After a contentious divorce or separation, one of the parents may use their child as a pawn to punish their former partner. In some cases, a parent may falsely accuse the other parent of child abuse as a way to get full custody of their child as well as punish the other parent. This can put an innocent person in jail and make them lose custody of their child. False claims of abuse can also cause childhood emotional harm.

Mandatory Child Abuse Reporting

Every state has statutes regarding the steps that a mandatory reporter needs to take when reporting child abuse or neglect. Mandatory reporters are often people in a professional position of trust who are likely to see evidence or suspect abuse or physical neglect. Reporters may include medical professionals, teachers, counselors, and police officers.

Mandatory reporters may be required to immediately report suspected child abuse or neglect to a child abuse hotline, local law enforcement agency, or the appropriate county department. Reporting may also require an online or written report, with supporting information, including:

  • Name and address of the child
  • Parents or the person(s) responsible for the child
  • Age of the child
  • Description of the child's injuries
  • Any action taken
  • Any other related information

There may be criminal penalties for failure to report abuse. However, there may also be criminal penalties for making a false report, which could include jail time and fines.

Anyone can also report suspected abuse of children, even if they are not a mandatory reporter. The Child Welfare Information Gateway (part of the U.S. Department of Health and Human Services), has a national hotline to report suspected physical violence to children and families.

Child Welfare Cases

When suspected child abuse is reported, child protective services (CPS) may receive the report and conduct an investigation. The police may start with a visit to the child's home or school for a welfare check. As part of the CPS investigation, the investigators may look for signs of abuse, talk to other siblings in the household, and look at the conditions of the home. Social services or a mental health professional may also interview the abused child.

If the child welfare agency determines that a crime has been committed or the home is unsafe because of neglectful parents, they may take the child into protective custody. Depending on the situation, the child may be placed with a parent or relative in another household or the child could be placed in foster care.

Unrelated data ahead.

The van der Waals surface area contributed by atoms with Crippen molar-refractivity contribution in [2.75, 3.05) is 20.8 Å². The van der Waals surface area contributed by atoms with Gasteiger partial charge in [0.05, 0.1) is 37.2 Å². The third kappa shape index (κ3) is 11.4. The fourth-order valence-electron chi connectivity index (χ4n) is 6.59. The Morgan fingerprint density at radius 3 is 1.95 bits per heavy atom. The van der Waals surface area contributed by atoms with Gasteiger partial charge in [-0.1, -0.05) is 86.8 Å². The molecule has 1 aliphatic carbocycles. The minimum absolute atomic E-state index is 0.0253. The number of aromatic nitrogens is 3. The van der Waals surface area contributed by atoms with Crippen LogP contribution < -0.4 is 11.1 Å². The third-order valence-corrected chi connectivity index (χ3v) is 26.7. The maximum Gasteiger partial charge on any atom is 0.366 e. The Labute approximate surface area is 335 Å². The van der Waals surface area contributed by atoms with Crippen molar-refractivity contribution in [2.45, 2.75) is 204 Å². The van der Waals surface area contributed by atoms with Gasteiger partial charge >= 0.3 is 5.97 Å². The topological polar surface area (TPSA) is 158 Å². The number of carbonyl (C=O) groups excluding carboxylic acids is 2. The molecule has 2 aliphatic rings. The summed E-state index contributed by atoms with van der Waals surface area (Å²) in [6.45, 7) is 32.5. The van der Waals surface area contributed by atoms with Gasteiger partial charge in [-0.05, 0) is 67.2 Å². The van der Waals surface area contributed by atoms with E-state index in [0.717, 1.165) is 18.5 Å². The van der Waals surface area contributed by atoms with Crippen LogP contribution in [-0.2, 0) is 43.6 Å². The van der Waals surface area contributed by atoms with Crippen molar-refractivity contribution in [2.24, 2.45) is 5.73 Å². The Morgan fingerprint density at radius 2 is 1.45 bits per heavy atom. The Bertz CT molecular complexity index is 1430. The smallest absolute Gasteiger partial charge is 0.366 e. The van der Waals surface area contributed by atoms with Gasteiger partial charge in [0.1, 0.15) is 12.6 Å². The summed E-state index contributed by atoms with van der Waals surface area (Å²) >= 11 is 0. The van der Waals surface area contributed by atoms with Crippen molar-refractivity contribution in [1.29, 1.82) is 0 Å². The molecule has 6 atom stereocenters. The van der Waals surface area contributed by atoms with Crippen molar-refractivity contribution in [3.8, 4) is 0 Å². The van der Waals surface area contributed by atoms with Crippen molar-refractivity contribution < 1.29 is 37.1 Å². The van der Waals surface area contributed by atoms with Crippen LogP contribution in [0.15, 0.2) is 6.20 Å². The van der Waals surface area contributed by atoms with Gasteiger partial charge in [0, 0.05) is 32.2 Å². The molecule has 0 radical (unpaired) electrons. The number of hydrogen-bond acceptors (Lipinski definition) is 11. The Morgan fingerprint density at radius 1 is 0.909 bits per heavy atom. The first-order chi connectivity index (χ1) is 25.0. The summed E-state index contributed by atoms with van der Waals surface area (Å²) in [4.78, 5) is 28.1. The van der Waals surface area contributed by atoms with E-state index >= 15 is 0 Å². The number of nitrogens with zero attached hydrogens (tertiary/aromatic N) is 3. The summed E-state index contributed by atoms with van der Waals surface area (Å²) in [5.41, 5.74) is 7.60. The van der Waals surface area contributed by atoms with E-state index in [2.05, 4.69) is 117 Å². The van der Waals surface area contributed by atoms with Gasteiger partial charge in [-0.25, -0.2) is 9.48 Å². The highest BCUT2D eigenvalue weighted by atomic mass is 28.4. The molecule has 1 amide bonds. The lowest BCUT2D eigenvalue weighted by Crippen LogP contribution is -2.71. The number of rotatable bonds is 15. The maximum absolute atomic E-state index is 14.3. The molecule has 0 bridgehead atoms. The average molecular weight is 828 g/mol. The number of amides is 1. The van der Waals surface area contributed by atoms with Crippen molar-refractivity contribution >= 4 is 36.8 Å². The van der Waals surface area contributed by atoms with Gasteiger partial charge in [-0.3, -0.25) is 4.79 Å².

State Child Abuse Laws

Child abuse is a criminal offense and each state has its own definition of criminal child abuse. What is considered criminal child abuse may depend on the age of the individuals, the relationship between the abuser and victim, and the type of child abuse involved.

For example, parents may have more options for disciplining their children than caregivers or teachers. What is considered appropriate force to discipline a child is different for a 16-year-old than for an infant. Contact a criminal defense attorney in your state if you have questions about criminal child abuse charges.

Penalties for Criminal Child Abuse

The penalties for criminal child abuse depend on a lot of factors, including the form of child abuse, the extent of the abuse, and the ages of the people involved. Potential penalties for abuse of children can include:

  • Jail time
  • Fines
  • Registration as a sex offender for child sexual abuse
  • Loss of parental rights
  • Subject to restraining orders
  • Substance abuse treatment or parenting classes

For example, a conviction for 3rd-degree felony child abuse in Florida is punishable by up to 5 years in prison and a fine. In Texas, a conviction for intentional child abuse that resulted in serious bodily injury can be charged as a first-degree felony, punishable by up to 99 years imprisonment.

Defenses to Child Abuse Allegations

With any allegations of physical abuse, you should take the claims seriously. There may be a lot at stake if you are charged with child abuse, including jail time or loss of custody. A criminal defense attorney or child custody lawyer can give you legal advice to avoid any problems after someone accuses you of child abuse.

A Parent's Right to Discipline Their Child

Parents feel like they have the right to raise their child as they see fit but the state may step in if someone reports abuse. Spanking a child used to be a very common way to discipline a child but can now be considered abuse in some settings. Depending on the state, parents generally have the right to use reasonable and appropriate force but may be prohibited from using “excessive" force.

What is considered excessive may vary from person to person. However, physical punishment that results in broken bones or causes serious injury to physical health is generally not considered reasonable or appropriate.

Learn more about Child Abuse

Find the all information you need to understand your options